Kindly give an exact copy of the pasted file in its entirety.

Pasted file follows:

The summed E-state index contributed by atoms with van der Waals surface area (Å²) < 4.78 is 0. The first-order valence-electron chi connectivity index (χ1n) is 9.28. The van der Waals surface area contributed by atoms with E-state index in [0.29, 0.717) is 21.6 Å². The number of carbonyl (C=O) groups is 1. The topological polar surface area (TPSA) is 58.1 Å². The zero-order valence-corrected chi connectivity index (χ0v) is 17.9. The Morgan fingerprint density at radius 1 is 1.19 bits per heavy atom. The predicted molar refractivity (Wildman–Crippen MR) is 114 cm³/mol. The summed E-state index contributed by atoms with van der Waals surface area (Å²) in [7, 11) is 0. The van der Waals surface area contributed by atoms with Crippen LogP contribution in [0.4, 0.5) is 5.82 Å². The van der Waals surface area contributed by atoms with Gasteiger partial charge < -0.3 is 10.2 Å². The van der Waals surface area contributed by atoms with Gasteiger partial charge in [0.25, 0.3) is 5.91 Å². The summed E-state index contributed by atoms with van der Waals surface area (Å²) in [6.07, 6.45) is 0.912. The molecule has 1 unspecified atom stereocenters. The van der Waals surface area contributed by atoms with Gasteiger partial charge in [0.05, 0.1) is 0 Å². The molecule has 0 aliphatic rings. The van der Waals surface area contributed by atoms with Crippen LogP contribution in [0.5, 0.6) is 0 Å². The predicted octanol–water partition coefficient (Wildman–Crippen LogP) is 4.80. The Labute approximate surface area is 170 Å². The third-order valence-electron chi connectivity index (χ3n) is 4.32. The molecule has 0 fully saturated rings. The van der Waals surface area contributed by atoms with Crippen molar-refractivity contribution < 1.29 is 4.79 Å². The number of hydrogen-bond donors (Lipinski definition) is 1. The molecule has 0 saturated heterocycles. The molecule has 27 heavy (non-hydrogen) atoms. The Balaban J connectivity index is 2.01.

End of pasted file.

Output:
The summed E-state index contributed by atoms with van der Waals surface area (Å²) < 4.78 is 0. The first-order valence-electron chi connectivity index (χ1n) is 9.28. The van der Waals surface area contributed by atoms with E-state index in [0.29, 0.717) is 21.6 Å². The number of carbonyl (C=O) groups is 1. The topological polar surface area (TPSA) is 58.1 Å². The zero-order valence-corrected chi connectivity index (χ0v) is 17.9. The Morgan fingerprint density at radius 1 is 1.19 bits per heavy atom. The predicted molar refractivity (Wildman–Crippen MR) is 114 cm³/mol. The summed E-state index contributed by atoms with van der Waals surface area (Å²) in [7, 11) is 0. The van der Waals surface area contributed by atoms with Crippen LogP contribution in [0.4, 0.5) is 5.82 Å². The van der Waals surface area contributed by atoms with Gasteiger partial charge < -0.3 is 10.2 Å². The van der Waals surface area contributed by atoms with Gasteiger partial charge in [0.25, 0.3) is 5.91 Å². The summed E-state index contributed by atoms with van der Waals surface area (Å²) in [6.07, 6.45) is 0.912. The molecule has 1 unspecified atom stereocenters. The van der Waals surface area contributed by atoms with Gasteiger partial charge in [0.05, 0.1) is 0 Å². The molecule has 0 aliphatic rings. The van der Waals surface area contributed by atoms with Crippen LogP contribution in [0.5, 0.6) is 0 Å². The predicted octanol–water partition coefficient (Wildman–Crippen LogP) is 4.80. The Labute approximate surface area is 170 Å². The third-order valence-electron chi connectivity index (χ3n) is 4.32. The molecule has 0 fully saturated rings. The van der Waals surface area contributed by atoms with Crippen molar-refractivity contribution < 1.29 is 4.79 Å². The number of hydrogen-bond donors (Lipinski definition) is 1. The molecule has 0 saturated heterocycles. The molecule has 27 heavy (non-hydrogen) atoms. The Balaban J connectivity index is 2.01.